Women, have you ever experienced any of the following symptoms – weight gain despite exercising and a good diet, low libido, dry skin, hair thinning, hot flashes or night sweats? Or maybe you’ve been dealing with horrible sleep quality, brain fog or difficulty with memory and cognition. Then this article may be for you.

As we age the hormones that control our metabolism, our sleep patterns, our skin health and so much more all start to decline. It has also been reported that when a woman’s level of estrogen drops as it does with menopause, inflammation in the body can increase and brain function can decline, possibly increasing incidence of dementia.

Years of health care and media have told us that these symptoms are simply a part of aging, something which most women have to endure. But are weak bones, elevated blood pressure, horrible sleep, and no sex drive something we want to live with? I’d rather not if I don’t have to, and this is where hormone balancing comes in.

There are two main styles of hormone replacement therapy (HRT): static dosing and rhythmic dosing. Static means the woman is essentially given the same amount of hormone all throughout the month. Rhythmic HRT follows the natural cycle of a woman’s sex hormone production prior to menopause and is also known as “bio-mimetic” (mimicking human biology).

Rhythmic dosing was first developed by T.S. Wiley, a medical researcher and the author of Sex, Lies, and Menopause and Lights Out: Sleep, Sugar and Survival. There are pros and cons to each style of HRT; static is simpler in that the woman takes the same dose daily. However, some women have not achieved optimal results with static dosing and feel better following the natural rhythm of hormone production from when they were in the their 20s. With rhythmic HRT, women with a uterus will return to having a light menses monthly and will need to follow their dosing calendar closely to ensure they apply the correct amount of hormones daily.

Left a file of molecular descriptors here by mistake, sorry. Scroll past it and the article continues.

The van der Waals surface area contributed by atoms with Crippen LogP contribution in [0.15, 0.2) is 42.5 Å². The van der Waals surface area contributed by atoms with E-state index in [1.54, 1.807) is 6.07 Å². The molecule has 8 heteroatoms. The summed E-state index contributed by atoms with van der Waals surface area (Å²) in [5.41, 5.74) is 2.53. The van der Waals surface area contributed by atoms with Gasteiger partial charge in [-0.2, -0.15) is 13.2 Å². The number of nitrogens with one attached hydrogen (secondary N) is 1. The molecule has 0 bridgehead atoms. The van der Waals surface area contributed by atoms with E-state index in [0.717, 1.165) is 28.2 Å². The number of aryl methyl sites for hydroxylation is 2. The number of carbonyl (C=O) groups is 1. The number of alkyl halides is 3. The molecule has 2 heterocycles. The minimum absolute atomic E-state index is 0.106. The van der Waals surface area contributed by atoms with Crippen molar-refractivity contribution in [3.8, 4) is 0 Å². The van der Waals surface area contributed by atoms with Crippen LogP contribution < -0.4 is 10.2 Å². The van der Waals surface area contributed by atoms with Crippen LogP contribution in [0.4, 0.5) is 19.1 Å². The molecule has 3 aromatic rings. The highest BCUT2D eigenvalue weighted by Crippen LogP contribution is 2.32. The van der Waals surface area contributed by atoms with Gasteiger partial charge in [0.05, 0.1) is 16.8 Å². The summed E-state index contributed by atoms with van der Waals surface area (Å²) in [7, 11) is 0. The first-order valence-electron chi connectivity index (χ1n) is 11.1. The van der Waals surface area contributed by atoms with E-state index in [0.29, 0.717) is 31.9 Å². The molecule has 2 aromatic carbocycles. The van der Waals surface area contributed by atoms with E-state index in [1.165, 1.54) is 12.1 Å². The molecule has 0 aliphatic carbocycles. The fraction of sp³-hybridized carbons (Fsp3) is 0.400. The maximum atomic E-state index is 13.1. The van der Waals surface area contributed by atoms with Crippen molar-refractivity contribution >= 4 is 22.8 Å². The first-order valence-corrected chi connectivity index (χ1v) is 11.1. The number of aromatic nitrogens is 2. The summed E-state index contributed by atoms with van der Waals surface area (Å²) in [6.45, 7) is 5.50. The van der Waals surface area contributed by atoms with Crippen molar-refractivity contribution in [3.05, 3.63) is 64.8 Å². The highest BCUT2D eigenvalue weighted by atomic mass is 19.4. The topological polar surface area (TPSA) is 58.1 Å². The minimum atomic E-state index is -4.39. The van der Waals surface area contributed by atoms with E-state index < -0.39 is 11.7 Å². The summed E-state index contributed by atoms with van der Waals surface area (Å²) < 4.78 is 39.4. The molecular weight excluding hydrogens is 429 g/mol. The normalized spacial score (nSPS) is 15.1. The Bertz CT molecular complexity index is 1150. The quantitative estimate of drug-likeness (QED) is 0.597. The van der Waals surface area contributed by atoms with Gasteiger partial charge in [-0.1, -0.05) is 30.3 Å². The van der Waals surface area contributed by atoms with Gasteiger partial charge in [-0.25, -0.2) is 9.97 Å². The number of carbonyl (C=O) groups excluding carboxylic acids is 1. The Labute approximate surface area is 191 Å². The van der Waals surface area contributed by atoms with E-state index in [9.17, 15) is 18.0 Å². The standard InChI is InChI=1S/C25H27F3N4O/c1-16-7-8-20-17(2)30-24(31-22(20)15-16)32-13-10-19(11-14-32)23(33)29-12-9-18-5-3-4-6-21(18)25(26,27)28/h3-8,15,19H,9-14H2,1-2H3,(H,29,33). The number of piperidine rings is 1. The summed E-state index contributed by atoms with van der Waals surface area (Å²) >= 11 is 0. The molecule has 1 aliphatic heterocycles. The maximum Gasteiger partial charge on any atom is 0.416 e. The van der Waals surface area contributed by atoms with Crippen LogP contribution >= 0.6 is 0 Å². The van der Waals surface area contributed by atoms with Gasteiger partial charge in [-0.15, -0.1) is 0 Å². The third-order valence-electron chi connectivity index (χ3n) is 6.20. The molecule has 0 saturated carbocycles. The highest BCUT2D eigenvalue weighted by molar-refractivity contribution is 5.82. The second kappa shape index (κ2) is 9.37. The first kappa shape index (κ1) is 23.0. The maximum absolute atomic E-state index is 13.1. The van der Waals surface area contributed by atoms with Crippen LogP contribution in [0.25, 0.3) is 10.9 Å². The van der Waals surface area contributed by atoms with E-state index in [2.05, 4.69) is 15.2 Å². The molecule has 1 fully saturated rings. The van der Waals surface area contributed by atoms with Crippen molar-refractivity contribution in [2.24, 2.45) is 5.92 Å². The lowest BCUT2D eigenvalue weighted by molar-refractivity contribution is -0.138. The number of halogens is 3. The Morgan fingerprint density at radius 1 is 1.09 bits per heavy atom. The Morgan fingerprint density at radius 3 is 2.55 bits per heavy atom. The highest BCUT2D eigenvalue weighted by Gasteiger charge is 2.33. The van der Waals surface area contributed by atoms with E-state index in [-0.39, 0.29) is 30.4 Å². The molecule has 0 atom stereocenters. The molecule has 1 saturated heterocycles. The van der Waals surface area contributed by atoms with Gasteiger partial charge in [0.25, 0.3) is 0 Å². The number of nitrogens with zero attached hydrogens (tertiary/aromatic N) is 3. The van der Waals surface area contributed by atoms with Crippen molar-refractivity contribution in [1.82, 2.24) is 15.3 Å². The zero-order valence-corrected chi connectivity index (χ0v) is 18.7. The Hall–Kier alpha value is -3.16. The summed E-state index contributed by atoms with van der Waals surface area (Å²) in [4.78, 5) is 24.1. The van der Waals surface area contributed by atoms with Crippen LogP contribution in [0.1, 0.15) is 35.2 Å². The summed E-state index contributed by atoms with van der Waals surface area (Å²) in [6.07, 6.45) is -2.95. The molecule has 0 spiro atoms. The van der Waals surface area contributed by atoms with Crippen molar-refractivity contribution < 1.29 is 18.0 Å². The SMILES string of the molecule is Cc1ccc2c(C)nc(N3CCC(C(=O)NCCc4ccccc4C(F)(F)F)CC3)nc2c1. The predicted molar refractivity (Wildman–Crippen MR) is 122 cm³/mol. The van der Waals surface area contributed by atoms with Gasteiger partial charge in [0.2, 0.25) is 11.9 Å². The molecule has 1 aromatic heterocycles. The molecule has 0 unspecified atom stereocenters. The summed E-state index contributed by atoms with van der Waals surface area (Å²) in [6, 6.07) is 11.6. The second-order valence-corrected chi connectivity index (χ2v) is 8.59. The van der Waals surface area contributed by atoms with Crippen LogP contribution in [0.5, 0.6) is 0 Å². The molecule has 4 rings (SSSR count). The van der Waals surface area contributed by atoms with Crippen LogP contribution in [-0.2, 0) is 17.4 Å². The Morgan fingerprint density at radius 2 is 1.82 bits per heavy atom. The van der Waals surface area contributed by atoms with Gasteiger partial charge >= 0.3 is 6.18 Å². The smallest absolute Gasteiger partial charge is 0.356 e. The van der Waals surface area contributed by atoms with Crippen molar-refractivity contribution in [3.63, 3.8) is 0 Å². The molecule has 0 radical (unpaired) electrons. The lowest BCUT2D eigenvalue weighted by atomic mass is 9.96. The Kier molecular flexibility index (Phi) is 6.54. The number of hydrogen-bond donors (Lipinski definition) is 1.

One of the most common myths about hormone replacement therapy is that it may increase the risk of cancer as reported by the Women’s Health Initiative research study in the early 2000s. However, the study only assessed the effects of synthetic HRT, such as Premarin, while bio-identical HRT has not demonstrated the same concerns.

So which style of HRT is the better option? Well, rhythmic HRT is a newer practice in comparison to static, but is showing great anti-aging results and is considered by supporters to be the most natural way to dose hormones.

Think this approach to longevity may be right for you? For post-menopausal women, recreation of their cycle would follow the lunar calendar, which starts January 10, 2019. However, it is recommended that you speak with a health practitioner trained in rhythmic hormone replacement therapy to see if you are a candidate.

Dr. Rodriguez is a naturopathic doctor with Pure Health in Palm Springs and can be reached at (760) 322.2520. For more information, visit www.purehealthmedicine.com.

Sources: 1) Kantarci, Kejal., et al. Brain structure and cognition 3 years after the end of early menopausal hormone therapy trial. American Academy of Neurology. March 21, 2018. http://doi.org/10.1212/WNL.0000000000005325; 2) Lobo, Roger A. Hormone-replacement therapy: current thinking. Nature Reviews Endocrinology 13, 220-231 (2017). Published: 07 October 2016; 3) Pike, Christian J. Sex and the development of Alzheimer’s disease. Journal of Neuroscience Research. 07 November 2016. http://doi.org/10.1002/jnr.23827

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